There may be other configurations that make sense too. Your main goal should be to choose an appropriate technique for the low-end systems. Better cards will handle the same data, just better. You don't need to implement a 32-bit system if you've already got a perfectly good 16-bit system running. If you have time to kill, you can feel free to implement multiple techniques such that the newer hardware also uses newer/better tech, but the newer cards should be able to run the older stuff with ease anyway, and your time is probably better spent elsewhere.

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Halsafar,

As someone touched upon earlier an Index Buffer is an array of indices....the MaxVertexIndex constant does not tell you how many values can be put into the array, but rather the largest value of any element within the array.

Your MaxVertexIndex is 65,534. That means that is the largest vertex index that can be stored in any element of the index buffer.

To sum up, it is not possible for you to render from a vertex buffer of 66049 elements. Your card doesnt support it. You need to split the vertex buffer.

The important thing to remember is that your Vertex Buffer is too large, not your index buffer.

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Well its to bad I have to add some extra stuff to manage extra vbuffers on extra machines. Easy to impliment but I mean I am running around on a huge terrain and getting 2.9ms/frame. The culling and all that have made it almost perfect and in fact the only time this indice buffer problem occurs is when the player goes up high thus revealing the largest number of triangles/indices.



I am going to write the terrain in a way that it can be usable on low-end cards and somewhat optimized on high-end cards.

[Edited by - Halsafar on June 7, 2005 12:38:18 AM]

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Quote:
Original post by circlesoft
I can see how this is confusing. Natively, index buffers have 16-bit precision. Remember, the 16-bit (4-byte) datatype is short or WORD, and the maximum number that can be stored is 65,543. This means that the index buffer can reference up to 65,543 vertices. Hence, you can have more indices (more triangles), but not more vertices.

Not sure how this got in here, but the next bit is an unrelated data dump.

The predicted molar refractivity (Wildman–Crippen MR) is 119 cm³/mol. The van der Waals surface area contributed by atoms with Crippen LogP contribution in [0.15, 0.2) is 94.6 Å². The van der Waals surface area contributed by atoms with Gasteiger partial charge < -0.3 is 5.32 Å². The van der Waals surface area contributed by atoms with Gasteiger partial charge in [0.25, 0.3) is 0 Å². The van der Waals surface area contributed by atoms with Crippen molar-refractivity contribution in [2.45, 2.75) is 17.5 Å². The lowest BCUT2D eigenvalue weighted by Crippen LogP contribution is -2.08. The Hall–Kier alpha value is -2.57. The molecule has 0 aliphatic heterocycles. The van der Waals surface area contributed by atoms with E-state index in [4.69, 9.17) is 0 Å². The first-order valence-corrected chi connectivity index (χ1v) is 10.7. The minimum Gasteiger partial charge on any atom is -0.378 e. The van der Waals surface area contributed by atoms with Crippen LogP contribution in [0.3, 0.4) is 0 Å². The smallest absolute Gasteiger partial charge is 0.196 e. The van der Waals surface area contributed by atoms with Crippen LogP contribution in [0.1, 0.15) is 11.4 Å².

D3D offers 32-bit precision for buffers. The 32-bit (8-byte) datatype is int or DWORD, and the maximum number that can be stored is 2,147,483,647.

Now, for some clarification on your situation: do you have 131,068 vertices, or do you have 131,068 elements in your index buffer? If you have 131,068 vertices, you have to split them up. If you have 131,068 elements in your index buffer, you are perfectly alright.

Since when was 16-bit == 4 bytes and 32-bit == 8 bytes?
Since when was 2^16 == 65,543 and not 65,536?
[grin]

Additionally, I believe that MaxVertexIndex only indicates whether you have 32-bit index buffer support or not. I think I've read sometime back that you can still index vertices at indices greater than 65,543 by using BaseVertexIndex when calling DrawIndexedPrimitive. For example with "BaseVertexIndex = 65536", you could access the higher part. Not sure though, but it's worth a try.

EDIT: I see ntnet has already said this, so if it'd work for you, go ahead and use it [smile]

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Quote:
Original post by Coder
Since when was 16-bit == 4 bytes and 32-bit == 8 bytes?
Since when was 2^16 == 65,543 and not 65,536?
[grin]

Woops [lol]

Apparently, I have lost all capacity to multiple and divide. Sitting out in the sun all day for graduation practice hath friedeth meh braineth.

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Doesn't this field also indicate if you can use all of a 32bit address space?

That is, D3DFMT_INDEX16 in theory supports 0 to 65535 and D3DFMT_INDEX32 in theory supports 0 to 4294967295 values. However, through that capability bit it might well expose 16777215 - 224.

Then again, I too have spent the vast majority of my day "in the office" lying in the sun on the lawn at work and am a bit frazzled. [oh]

Jack